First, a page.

Portraits of Pioneers in Psychology - Vol. 3

By Gregory A. Kimble; Michael C. Wertheimer | Go to book overview
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especially to himself, and tried to express his feelings as faithfully as he could, he was so convinced of the positive and constructive effects of emotional interactions that he remained relatively blind to their destructive possibilities, whether in the dyadic or group context.

Although I continue to question certain aspects of Rogers' theoretical and professional attitudes, I do not believe that what I say about him in this chapter is an undue expression of negative transference. I also continue to have great respect for him, and the lasting effects of my personal relationship with Rogers may contain residuals that led me to write about him more positively, as well as more critically, than I might have otherwise. Thus, this postscript ends with the message of admiration, mixed with criticism, that must be the lot of many contributors to human endeavor. Carl Rogers' legacy of spirited humanism and the confidence that human beings could, if appropriately helped, develop toward greater self-direction and personal control is a worthy inheritance for psychology. So, however, is the understanding that self-satisfied good intentions, even in the service of the human good, carry the potential for harming those that they intend to help.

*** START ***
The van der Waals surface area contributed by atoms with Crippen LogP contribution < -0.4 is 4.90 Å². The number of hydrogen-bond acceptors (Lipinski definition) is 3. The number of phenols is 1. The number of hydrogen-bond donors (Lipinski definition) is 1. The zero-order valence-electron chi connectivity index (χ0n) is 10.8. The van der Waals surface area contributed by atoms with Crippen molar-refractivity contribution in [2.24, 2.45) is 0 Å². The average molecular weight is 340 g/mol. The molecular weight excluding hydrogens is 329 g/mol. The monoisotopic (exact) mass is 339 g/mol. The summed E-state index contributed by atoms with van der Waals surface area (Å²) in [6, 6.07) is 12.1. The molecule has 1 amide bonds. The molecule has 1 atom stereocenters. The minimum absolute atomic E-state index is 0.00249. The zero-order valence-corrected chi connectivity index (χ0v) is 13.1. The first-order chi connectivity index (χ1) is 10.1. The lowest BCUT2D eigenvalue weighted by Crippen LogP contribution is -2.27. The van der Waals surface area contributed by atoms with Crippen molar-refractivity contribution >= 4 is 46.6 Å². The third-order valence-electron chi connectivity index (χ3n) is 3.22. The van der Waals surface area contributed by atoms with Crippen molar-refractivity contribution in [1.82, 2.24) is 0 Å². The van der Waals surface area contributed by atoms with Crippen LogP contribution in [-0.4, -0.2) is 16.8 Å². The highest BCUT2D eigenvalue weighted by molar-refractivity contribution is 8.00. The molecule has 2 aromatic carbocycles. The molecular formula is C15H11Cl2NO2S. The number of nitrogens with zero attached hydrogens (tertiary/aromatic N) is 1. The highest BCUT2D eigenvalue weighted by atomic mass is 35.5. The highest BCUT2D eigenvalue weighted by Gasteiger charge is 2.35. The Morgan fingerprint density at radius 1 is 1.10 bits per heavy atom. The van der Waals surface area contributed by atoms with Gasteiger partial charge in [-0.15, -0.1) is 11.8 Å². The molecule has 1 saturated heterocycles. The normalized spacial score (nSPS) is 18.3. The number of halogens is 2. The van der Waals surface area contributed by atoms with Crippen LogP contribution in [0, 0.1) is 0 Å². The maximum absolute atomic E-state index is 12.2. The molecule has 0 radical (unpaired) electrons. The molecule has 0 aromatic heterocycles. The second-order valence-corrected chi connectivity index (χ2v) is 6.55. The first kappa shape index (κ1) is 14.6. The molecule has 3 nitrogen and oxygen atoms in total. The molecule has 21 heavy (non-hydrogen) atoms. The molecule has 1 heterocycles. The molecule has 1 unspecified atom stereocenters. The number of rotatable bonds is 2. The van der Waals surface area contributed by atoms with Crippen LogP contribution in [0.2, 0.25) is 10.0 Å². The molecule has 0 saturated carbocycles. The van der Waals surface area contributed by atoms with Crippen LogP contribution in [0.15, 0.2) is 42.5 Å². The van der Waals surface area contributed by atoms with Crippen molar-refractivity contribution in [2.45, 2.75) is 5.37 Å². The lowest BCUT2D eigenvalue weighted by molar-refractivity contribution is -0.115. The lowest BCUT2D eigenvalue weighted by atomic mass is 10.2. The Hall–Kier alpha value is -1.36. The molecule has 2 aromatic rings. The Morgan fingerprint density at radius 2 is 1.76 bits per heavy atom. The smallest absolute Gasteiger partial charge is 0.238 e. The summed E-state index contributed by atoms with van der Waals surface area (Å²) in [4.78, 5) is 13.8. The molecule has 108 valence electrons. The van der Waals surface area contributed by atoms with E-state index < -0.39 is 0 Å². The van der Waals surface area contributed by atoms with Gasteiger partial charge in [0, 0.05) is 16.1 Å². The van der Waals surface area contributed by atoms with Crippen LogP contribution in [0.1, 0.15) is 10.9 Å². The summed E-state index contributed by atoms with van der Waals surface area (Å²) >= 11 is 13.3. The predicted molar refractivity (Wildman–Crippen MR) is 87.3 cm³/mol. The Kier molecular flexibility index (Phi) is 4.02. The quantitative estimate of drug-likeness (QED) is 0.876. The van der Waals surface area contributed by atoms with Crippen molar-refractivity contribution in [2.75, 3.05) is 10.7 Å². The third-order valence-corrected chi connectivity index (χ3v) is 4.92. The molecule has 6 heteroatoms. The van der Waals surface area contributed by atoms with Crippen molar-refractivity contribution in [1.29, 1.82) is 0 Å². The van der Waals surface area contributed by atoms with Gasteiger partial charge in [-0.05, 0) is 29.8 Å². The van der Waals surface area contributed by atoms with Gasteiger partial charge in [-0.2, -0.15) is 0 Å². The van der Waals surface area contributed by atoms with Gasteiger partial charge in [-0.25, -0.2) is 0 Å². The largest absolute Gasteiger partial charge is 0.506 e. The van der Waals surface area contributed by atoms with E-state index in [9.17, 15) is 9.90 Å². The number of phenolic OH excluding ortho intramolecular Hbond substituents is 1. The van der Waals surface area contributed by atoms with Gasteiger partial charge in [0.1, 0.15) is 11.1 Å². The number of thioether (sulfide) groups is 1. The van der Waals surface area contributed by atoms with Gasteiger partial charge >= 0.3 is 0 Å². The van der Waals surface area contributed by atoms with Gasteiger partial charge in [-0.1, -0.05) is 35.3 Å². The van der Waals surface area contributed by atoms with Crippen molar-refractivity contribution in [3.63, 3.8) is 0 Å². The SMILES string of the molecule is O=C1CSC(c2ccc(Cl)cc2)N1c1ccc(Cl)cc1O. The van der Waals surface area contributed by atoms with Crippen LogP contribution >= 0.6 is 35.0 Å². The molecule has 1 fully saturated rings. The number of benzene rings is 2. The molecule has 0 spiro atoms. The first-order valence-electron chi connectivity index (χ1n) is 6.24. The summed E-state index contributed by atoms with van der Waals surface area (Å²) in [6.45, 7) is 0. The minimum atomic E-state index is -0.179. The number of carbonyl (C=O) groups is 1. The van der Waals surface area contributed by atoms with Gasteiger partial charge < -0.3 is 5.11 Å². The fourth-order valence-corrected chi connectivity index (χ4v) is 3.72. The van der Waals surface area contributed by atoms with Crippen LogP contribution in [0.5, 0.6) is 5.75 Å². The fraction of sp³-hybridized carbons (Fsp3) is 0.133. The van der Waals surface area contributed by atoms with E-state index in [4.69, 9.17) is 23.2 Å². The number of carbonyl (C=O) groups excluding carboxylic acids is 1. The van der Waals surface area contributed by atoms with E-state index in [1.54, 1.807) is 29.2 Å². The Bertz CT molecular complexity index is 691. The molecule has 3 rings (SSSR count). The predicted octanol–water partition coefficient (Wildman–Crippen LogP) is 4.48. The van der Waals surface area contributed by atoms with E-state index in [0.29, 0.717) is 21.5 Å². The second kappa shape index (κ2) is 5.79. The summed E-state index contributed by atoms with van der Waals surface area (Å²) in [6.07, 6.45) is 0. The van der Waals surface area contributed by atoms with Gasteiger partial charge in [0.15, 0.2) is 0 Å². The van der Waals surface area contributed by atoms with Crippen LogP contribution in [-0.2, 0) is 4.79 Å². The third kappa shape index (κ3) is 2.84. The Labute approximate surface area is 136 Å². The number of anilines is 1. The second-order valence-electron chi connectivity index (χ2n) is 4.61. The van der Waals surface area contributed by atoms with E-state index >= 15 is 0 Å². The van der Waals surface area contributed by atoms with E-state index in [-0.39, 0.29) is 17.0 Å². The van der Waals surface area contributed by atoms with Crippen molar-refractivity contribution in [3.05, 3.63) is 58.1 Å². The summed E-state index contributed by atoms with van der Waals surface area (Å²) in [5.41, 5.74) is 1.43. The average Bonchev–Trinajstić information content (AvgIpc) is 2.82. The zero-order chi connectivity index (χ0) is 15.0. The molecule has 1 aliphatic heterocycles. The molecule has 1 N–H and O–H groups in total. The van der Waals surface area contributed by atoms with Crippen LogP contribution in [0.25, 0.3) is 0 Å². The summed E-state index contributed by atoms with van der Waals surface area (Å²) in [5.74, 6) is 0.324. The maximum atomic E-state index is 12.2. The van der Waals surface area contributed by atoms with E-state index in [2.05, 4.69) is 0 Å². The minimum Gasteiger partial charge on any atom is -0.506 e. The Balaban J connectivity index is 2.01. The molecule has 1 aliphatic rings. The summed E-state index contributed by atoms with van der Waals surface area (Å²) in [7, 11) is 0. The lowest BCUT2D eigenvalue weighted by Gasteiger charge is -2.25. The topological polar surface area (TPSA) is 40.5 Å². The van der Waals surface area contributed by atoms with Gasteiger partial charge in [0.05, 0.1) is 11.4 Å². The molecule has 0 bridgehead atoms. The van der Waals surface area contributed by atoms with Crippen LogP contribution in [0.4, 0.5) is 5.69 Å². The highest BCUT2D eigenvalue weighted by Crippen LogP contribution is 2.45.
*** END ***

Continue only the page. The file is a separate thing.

REFERENCES

Lieberman M. A., Yalom I. D., & Miles M. B. ( 1973). Encounter groups: First facts. New York: Basic Books.

Porter E. H., Jr. ( 1950). An introduction to therapeutic counseling. Boston: Houghton-Mifflin.

Rogers C. R. ( 1939). The clinical treatment of the problem child. Boston: Houghton-Mifflin

Rogers C. R. ( 1942). Counseling and psychotherapy. Boston: Houghton-Mifflin.

Rogers C. R. ( 1951). Client-centered therapy: Its major practice, implications, and theory. Boston: Houghton Mifflin.

Rogers C. R. ( 1959). "A theory of therapy, personality, and interpersonal relationships, as developed in the client-centered framework". In S. Koch (Ed.), Psychology: A study of a science (Vol. III, pp. 184-256). New York: McGraw-Hill.

Rogers C. R. ( 1960). "Dialogue between Martin Buber and Carl Rogers". Psychologia, 3, 208-221.

Rogers C. R. ( 1980). A way of being. Boston: Houghton-Mifflin.

Rogers C. R., & Dymond R. F. (Eds.). ( 1954). Psychotherapy and personality change. Chicago: University of Chicago Press.

Rogers C. R., Gendlin E. T., Kiesler D. J., & Truax C. ( 1967). The therapeutic relationship and its impact: A study of psychotherapy with schizophrenics. Madison: University of Wisconsin Press

Rogers C. R., & Stevens B. ( 1967). Person to person. Moab, UT: Real People Press.

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